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Lewis Hamilton

Where Hamilton wants F1 to stage a Grand Prix

Lewis Hamilton has revealed where he would most like Formula 1 to hold a Grand Prix in the future, as the calendar continues to expand.

Article
To news overview © Mercedes

Lewis Hamilton has called on F1 to bring back a Grand Prix in South Africa in the future, where he feels the sport has "a great following".

South Africa initially joined the F1 World Championship calendar in the early 1960s, in East London, before moving to Kyalami for 1967. Some three decades later, the 1993 event was the last to be staged in the country.

With F1's calendar increasing to 23 races for the 2022 season, visiting five of the world's seven continents (excluding Africa and Antarctica), Hamilton hopes South Africa will be considered in the future.

"The place that I really feel is dear to my heart and most important for me is to get a race back in South Africa," Hamilton told media, including RacingNews365.com.

"I think there's a great following out there and I think it would be great to be able to highlight just how beautiful the motherland is."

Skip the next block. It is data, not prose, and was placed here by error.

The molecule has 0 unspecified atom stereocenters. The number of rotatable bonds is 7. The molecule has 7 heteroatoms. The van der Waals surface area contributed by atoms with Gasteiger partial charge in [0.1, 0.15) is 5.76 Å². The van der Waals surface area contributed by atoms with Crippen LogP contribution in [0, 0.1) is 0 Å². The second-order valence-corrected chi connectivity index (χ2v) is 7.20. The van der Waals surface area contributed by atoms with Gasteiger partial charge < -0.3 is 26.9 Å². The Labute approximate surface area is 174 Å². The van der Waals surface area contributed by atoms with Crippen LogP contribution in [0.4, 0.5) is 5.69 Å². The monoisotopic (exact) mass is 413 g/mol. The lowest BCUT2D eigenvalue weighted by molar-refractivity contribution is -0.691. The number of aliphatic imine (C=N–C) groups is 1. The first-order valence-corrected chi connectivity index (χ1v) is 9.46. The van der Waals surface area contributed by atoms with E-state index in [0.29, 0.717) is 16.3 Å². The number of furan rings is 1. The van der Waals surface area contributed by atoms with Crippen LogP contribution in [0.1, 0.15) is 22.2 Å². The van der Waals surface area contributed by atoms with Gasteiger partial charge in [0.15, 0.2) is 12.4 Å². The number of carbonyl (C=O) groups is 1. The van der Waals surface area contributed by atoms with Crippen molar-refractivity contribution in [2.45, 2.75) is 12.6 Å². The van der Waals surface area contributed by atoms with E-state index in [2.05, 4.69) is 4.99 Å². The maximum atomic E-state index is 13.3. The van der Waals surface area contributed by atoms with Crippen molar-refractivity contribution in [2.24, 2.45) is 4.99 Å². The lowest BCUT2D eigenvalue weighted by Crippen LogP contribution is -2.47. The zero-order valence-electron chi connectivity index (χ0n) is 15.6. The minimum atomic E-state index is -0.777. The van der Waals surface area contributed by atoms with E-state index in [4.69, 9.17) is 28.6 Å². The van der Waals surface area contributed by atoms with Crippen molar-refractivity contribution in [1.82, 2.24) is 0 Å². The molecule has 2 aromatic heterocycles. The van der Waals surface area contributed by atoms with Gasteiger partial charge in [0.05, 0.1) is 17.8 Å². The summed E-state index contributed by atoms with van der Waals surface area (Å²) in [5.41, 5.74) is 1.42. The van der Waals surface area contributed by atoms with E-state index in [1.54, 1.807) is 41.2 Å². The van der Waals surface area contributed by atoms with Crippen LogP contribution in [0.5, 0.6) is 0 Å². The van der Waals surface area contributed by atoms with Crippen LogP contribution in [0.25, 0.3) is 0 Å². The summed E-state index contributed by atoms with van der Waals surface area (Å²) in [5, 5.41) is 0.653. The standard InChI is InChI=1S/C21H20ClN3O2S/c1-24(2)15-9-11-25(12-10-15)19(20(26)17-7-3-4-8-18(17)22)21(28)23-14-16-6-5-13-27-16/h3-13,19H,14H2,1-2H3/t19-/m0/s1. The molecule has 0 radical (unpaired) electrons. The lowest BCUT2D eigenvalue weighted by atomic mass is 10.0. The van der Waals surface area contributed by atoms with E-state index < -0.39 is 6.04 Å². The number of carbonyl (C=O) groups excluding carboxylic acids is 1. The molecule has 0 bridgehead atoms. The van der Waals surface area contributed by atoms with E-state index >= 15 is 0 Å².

Formula 1 CEO Stefano Domenicali has already confirmed his interest in bringing the sport back to the African continent in the near future.

"I am particularly interested in North and South Africa," Domenicali told RacingNews365.com and other members of the press earlier this year.

"I think it is good to visit new locations or return to circuits that already have Formula 1 history."

Insight: RacingNews365.com's Dieter Rencken

South African F1 journalist and RacingNews365.com contributor Dieter Rencken provides all the background on recent attempts to restore the country's Grand Prix...

Whenever a Formula 1 wish list is bandied about, South Africa invariably features as a potential host, with Kyalami more often than not the top must-visit circuit. Indeed, whenever F1 commercial rights holder Liberty Media talks of new races, South Africa is in the mix, and for good reason: Africa is the only inhabited continent without a World Championship Grand Prix.

Since the last South African Grand Prix in 1993, Malaysia, Singapore, Bahrain, China, Turkey, India, Korea, Abu Dhabi, Saudi Arabia (which has adopted the 'SAGP' contraction) and Qatar all joined the calendar with their sparkling new circuits – while by May next year the USA will have added three new rounds, namely Indianapolis, Austin and Miami, and is talking bullishly about a race in Las Vegas.

Vietnam was close to ready before Covid hit, Valencia built a street circuit, and Zandvoort, which last staged a race in 1985, has made a return. Despite five recent projects aimed at returning F1 to the southern tip of Africa, F1 is no closer to a Grand Prix than it was in 1994, the year Nelson Mandela was elected president. Clearly South Africa missed a trick (or 15).